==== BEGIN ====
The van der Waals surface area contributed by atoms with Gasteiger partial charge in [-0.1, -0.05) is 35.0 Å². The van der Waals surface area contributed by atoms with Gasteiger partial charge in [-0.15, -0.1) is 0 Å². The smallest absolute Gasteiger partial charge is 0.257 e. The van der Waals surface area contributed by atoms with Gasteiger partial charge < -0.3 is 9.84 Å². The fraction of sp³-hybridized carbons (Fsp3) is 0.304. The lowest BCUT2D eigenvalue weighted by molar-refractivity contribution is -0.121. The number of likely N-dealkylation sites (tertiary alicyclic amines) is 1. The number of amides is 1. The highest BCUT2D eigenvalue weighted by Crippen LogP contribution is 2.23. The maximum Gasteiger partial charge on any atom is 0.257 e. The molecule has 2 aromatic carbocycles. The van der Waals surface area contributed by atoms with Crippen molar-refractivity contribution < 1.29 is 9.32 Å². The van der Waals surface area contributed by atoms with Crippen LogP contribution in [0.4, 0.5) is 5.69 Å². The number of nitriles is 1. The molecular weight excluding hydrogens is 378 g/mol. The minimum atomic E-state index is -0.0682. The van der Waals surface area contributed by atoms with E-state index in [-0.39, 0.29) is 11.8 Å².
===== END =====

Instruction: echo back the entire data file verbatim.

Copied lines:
The van der Waals surface area contributed by atoms with Gasteiger partial charge in [-0.1, -0.05) is 35.0 Å². The van der Waals surface area contributed by atoms with Gasteiger partial charge in [-0.15, -0.1) is 0 Å². The smallest absolute Gasteiger partial charge is 0.257 e. The van der Waals surface area contributed by atoms with Gasteiger partial charge < -0.3 is 9.84 Å². The fraction of sp³-hybridized carbons (Fsp3) is 0.304. The lowest BCUT2D eigenvalue weighted by molar-refractivity contribution is -0.121. The number of likely N-dealkylation sites (tertiary alicyclic amines) is 1. The number of amides is 1. The highest BCUT2D eigenvalue weighted by Crippen LogP contribution is 2.23. The maximum Gasteiger partial charge on any atom is 0.257 e. The molecule has 2 aromatic carbocycles. The van der Waals surface area contributed by atoms with Crippen molar-refractivity contribution < 1.29 is 9.32 Å². The van der Waals surface area contributed by atoms with Crippen LogP contribution in [0.4, 0.5) is 5.69 Å². The number of nitriles is 1. The molecular weight excluding hydrogens is 378 g/mol. The minimum atomic E-state index is -0.0682. The van der Waals surface area contributed by atoms with E-state index in [-0.39, 0.29) is 11.8 Å².